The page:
Regarding the notability and/or mediocrity of Daniel C. Russell: this matters, because as I have explained to you, the only way to place the extreme, subjective opinion you desire into the article without violating POV is to quote it and directly attribute the source. My example above was "Bob states she is..." now I know that the bit is from an associate professor of philosophy at Wichita State University. We cannot follow the normal format here and say Daniel Russell states that she is the best-known... because that link goes to a dab page; the Wichita teacher is not even on it because he fails PROF. That being the case, his opinion is not generally notable enough to include in an article. KillerChihuahua?!?Advice 13:01, 17 September 2011 (UTC)

The point of looking at the actual book is that you would be able to find out which page supports which statement. The problem with your preferred version of the article remains what it has always been, and your absolute refusal to admit that you have made a mistake doesn't change that. You sourced content to page 575 of the book (that Hursthouse is best-known as a virtue ethicist) that simply is not there. As I said above, "And just to make it clear again, as you ignored me when I explained it before, the version of the article that you reverted back to distorts the sources. You sourced content to page 575 (in the essay by Daniel Russell) that is actually from pages 213-214 (in the essay by Michael Slote)." Your comments ("there was no change regarding page 575") don't address this problem at all; they simply dodge the issue. Conservative Philosopher (talk) 06:59, 18 September 2011 (UTC)
If you wish to rephrase the world's best-known virtue ethicist today part as Russell's opinion, that would be fine as a compromise. But you absolutely cannot keep on reverting back to a version of the article that distorts the source and attributes content to the wrong page of a book. Conservative Philosopher (talk) 07:01, 18 September 2011 (UTC)
The article as it stands has a high level of POV exactly as KillerChihuahua states. It needs a lot of work to get to a neutral state. Extraordinary claims require extraordinary sources. "is the world's best-known virtue ethicist working today" is an extraordinary claim. The cite you give doesn't come close to being an extraordinary source. Also, I'm seeing a tendency towards "proof by verbosity" from both of you. Keep it concise. - Richfife (talk) 15:14, 18 September 2011 (UTC)
Re to CP: I didn't add the page numbers, so arguing that I am sourcing to the wrong page number is tendentious at best. KillerChihuahua?!?Advice 17:45, 18 September 2011 (UTC)
Comment to Richfife: I tried concise. I have now also tried verbose, with lots of links to policy. I deeply resent that you accuse me of attempting "proof by verbosity" which implies much text, little or no substance. If such meaning was not your intent, I suggest you choose your phrasing with more care in the future. I concur I have added much text; I utterly reject your implied accusation that my posts were without substance. You may certainly hold to the opinion that I over-explained; you may prefer a different approach, and you hopefully will achieve better results than I. My approach has worked in helping new editors understand policy before this, and doubtless will help users in the future. KillerChihuahua?!?Advice 17:45, 18 September 2011 (UTC)
I withdraw and apologize for my comment. I was under time pressure IRL and mistook some of CP's text for your own. - Richfife (talk) 19:53, 19 September 2011 (UTC)
Not at all; we've all made similar errors, I am sure. We value your input here. KillerChihuahua?!?Advice 22:57, 19 September 2011 (UTC)
Currently eveything is sourced from Slote or Russell via "A Companion to Philosophy in Australia and New Zealand."... more sources would be good. Any pointers CP? KC? - ArtifexMayhem (talk) 15:26, 18 September 2011 (UTC)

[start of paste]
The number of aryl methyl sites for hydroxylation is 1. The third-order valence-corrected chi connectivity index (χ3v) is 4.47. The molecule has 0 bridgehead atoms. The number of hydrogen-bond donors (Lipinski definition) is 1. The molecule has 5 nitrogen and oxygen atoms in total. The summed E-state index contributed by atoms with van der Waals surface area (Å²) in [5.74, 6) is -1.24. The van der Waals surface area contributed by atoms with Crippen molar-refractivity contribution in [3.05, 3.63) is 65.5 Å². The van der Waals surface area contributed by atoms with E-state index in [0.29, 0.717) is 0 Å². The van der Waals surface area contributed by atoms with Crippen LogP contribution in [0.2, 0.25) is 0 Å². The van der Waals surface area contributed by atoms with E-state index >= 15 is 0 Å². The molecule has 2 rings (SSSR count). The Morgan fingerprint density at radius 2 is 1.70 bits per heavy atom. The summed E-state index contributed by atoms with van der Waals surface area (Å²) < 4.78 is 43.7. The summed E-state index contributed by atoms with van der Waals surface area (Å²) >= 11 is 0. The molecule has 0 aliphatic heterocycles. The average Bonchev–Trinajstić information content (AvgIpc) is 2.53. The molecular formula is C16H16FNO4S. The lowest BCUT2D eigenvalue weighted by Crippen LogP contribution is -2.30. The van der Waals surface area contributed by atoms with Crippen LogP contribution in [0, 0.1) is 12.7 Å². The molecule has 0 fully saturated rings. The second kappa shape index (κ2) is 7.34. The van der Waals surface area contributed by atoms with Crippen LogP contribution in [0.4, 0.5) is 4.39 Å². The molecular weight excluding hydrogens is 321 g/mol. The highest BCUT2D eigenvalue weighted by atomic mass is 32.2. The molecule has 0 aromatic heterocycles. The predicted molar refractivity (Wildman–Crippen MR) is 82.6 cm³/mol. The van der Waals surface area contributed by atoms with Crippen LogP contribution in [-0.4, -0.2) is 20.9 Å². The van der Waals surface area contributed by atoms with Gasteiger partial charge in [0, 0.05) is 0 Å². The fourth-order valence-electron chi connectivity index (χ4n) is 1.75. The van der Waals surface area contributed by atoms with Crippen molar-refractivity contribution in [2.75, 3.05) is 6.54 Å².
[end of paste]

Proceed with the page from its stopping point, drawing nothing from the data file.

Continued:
She is mentioned as a "leading exponent of virtue ethics" in Peace education: exploring ethical and philosophical foundations by James Page, found online here. I'm trying to find sources at my local library, but have not managed to get very far yet. If you don't mind the Internet Encyclopedia of Philosophy, she is given a passing mention there, in three places as seen if you go to http://www.iep.utm.edu/ and search for Rosalind Hursthouse (linking the search triggers the blacklist filter for some reason.) IMO the Internet Encyclopedia is not quite up to RS standards. Were I to see it on the WP:RSN, for example, I would advise not using it as a source. I keep finding essays by her in compilation type books, as opposed to anyone writing about her. Her views on abortion are presented in Ethical Theory: A Concise Anthology, (edited by Heimir Geirsson and Margaret R. Holmgren). This same essay, or varients thereof, is available elsewhere. I'm still looking, of course, but I don't expect quickl results. Perhaps someone with access to a university library would have better success. KillerChihuahua?!?Advice 17:37, 18 September 2011 (UTC)
I'm noticing a couple of things. A statement that Hursthouse is the world's best known virtue ethicist here should be mirrored in the Virtue ethics article in order to hold it up to the scrutiny of a wider population of editors. I don't see any such attempt. Also, Talk:Abortion#Needs_a_picture this section by Conservative Philosopher mixed with Hursthouse's matching views raise the bar required for attempts by CP to claim that Hursthouse is an authority significantly. - Richfife (talk) 16:13, 18 September 2011 (UTC)

KillerChihuahua is distorting things, as usual. It doesn't matter who originally added what - anyone who looks at the version of the article she reverted to will see that it has statements sourced to the wrong page. But I see ArtifexMayhem has solved that problem now. I'm pleased that there's at least one editor here who seems to know what he is doing. Conservative Philosopher (talk) 21:55, 18 September 2011 (UTC)

So you're celebrating that an editor who's willing to correct your mistakes properly (as opposed to one that ISN'T correcting them properly) has finally arrived? That doesn't strike you as odd? - Richfife (talk) 21:15, 19 September 2011 (UTC)
I didn't say that I had made any kind of mistake. Conservative Philosopher (talk) 01:07, 21 September 2011 (UTC)

To reply to Richfife: what the hell are you talking about? My comment on the talk page of Abortion had nothing to do with Hursthouse, or any issue at this page. Conservative Philosopher (talk) 21:56, 18 September 2011 (UTC)

A writer's personal stance on a subject is valid point to bring up when analyzing the things that they write or choose to reference about it. It's not a fatal flaw; people can write objectively about things they feel strongly about. But it does raise red flags and it is worth bringing up on discussion pages such as this. Here's a paragraph that takes a somewhat stronger stance if you're curious: [6]. - Richfife (talk) 20:05, 19 September 2011 (UTC)
I will respond to that on your talk page. Conservative Philosopher (talk) 01:07, 21 September 2011 (UTC)

Date of birth[edit]

Does anyone know her date of birth?82.34.238.251 (talk) 10:34, 12 September 2013 (UTC)